Oaxaca Tales: Printmaking Collectives & Museums

Printmaking Workshop Passport

One of the unexpected surprises of the International Shibori Symposium in Oaxaca was the exciting proliferation of small printmaking collectives. Most of them are focused on large scale wood- and lino- cuts, often in political themes. I visited many of the ones located in Oaxaca centro. For this, I used a “Pasaporte Grafico” walking tour guide containing a map, something about each of the ten venues, plus an opportunity to receive a “stamp” at each venue visited. Passports are available at each venue.  The entire walking tour was easy to accomplish and inspiring in its discoveries.

The Instituto de Artes Graficas was founded by famed Mexican artist Francisco Toledo, who also played a hand in many other Oaxaca cultural institutions, like the Ethnobotanical Garden. The Instituto has an exhibition space, gathering spot, library, shop and more. Taller Oaxaca Grafico is located near the Instituto de Artes Graficas and focuses on showcasing prints by founding members Edith Chavez, Dario Castillejos, MK Kabrito, Alberto Cruz and Ivan Bautista.

Insitituto Grafica, Oaxaca
at the Instituto Graficas
Courtyard connecting exhibition space, gallery, work space and libraries at the Instito de Artes Graficas

 Espacio Zapata “arte popular” is awesome and exciting for those of us who have done printmaking and screen printing. It has mutiple rooms and includes a small restaurant. On the walls are wood or linocuts used for printing, some nearly 2 meters long. It seems more a working space; the “sales” area is smaller by comparison and has a T-shirt shop feel. Its mission is “a political graphics production workshop for artists who consider and utilize art as a tool to support the struggle of our people.”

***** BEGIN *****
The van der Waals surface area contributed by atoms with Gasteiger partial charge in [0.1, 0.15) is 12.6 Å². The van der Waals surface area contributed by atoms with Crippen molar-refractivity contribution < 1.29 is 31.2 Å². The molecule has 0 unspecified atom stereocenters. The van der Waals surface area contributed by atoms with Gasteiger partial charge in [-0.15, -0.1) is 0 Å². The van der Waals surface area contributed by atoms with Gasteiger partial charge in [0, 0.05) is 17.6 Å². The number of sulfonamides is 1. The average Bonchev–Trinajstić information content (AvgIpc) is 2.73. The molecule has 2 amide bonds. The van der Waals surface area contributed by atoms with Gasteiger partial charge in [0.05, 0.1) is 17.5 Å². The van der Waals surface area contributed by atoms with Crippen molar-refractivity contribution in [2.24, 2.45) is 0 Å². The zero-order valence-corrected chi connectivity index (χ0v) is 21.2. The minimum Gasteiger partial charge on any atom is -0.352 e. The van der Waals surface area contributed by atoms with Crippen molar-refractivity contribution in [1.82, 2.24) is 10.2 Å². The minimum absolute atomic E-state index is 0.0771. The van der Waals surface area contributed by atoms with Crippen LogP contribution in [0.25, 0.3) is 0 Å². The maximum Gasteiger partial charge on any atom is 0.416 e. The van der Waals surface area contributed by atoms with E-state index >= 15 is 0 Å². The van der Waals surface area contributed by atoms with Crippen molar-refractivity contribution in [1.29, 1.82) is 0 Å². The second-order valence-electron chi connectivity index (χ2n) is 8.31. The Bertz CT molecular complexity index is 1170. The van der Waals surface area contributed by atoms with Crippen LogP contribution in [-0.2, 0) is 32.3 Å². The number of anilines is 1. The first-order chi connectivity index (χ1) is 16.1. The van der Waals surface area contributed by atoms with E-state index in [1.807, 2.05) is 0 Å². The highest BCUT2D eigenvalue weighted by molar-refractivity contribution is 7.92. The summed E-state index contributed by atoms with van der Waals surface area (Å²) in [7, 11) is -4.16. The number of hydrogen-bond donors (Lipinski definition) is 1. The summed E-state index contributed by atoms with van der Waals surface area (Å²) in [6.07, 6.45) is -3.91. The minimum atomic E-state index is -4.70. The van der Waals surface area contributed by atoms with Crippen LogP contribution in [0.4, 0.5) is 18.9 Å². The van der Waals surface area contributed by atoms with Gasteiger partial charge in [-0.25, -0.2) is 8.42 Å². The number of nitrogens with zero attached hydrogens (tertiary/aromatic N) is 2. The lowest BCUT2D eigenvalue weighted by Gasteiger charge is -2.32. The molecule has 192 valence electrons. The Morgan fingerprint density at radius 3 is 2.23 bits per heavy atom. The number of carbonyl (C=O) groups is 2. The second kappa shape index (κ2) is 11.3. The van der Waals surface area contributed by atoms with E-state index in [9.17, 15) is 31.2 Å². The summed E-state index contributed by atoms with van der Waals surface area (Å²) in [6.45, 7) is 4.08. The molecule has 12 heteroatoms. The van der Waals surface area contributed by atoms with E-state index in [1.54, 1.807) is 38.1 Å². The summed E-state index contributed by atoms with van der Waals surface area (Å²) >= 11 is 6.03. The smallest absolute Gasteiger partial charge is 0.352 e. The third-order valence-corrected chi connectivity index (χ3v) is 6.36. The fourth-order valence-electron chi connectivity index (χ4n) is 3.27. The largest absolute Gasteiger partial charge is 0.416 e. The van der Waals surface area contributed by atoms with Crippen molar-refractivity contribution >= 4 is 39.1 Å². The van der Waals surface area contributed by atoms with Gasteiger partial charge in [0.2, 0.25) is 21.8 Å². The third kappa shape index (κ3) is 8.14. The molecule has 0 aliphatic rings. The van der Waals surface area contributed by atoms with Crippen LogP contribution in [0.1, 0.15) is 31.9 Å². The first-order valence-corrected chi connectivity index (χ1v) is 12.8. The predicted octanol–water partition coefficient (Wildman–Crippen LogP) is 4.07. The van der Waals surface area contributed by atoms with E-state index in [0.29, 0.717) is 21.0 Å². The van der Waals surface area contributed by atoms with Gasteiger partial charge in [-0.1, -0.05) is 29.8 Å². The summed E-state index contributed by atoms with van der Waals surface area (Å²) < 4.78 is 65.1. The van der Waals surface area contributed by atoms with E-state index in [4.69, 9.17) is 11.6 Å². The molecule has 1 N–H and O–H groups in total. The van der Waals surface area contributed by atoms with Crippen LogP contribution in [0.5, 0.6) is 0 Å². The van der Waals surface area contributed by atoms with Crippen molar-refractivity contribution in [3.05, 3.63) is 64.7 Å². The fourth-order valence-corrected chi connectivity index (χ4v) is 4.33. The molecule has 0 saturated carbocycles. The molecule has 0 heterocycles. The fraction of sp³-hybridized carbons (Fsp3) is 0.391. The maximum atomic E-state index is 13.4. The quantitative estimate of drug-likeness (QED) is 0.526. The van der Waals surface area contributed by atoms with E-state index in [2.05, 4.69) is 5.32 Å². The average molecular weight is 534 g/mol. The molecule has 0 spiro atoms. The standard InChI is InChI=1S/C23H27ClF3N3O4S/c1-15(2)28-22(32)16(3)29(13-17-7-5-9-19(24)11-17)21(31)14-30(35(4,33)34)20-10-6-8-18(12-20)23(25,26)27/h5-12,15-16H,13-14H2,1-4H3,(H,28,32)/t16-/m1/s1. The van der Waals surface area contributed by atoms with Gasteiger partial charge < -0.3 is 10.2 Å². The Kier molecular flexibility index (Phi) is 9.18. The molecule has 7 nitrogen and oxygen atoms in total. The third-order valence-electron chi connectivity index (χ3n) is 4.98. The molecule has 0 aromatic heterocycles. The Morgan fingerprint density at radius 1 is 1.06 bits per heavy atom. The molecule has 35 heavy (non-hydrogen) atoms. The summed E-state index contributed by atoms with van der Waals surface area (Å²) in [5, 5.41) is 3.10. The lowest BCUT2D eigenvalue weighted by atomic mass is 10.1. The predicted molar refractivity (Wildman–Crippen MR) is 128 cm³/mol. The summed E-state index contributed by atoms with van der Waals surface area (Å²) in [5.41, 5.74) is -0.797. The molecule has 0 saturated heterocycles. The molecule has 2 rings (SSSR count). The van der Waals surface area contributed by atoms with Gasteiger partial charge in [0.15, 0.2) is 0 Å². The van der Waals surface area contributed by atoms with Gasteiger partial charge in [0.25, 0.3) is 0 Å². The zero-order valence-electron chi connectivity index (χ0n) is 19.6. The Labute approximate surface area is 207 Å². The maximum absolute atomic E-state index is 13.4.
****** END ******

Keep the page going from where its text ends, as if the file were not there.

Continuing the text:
Espacio Zapata


restaurant at Espacio Zapata “arte popular”
Large scale woodcut substrate mounted on the wall at Espacio Zapata “arte popular”
silkscreens ready to use at Espacio Zapata “arte popular”
The scale of these woodcuts is awesome, at Espacio Zapata “arte popular”

At Estampa, I spoke with with H.L. Santiago Martinez, a painter. Estampa was once home to multiple artists, now just two and is evolving into more of a community arts space where conversations about graphic and visual arts promote national and international artists. It has a coffee shop. Later this month, it will host a book arts event.

At Estampa, painter H. L. Santiago Martinez

Gabinete Grafico has a wide range of work displayed in a way that is easily accessible for viewing and sold.  A very small space with one press and one work table, it makes excellent use of walls and loft to display an exciting array of work. When I was there, one of the artists, Celi Irving Herrera, was working on cutting a woodcut. Visit them on Facebook.

At Gabinete Grafico
At Gabinete Grafico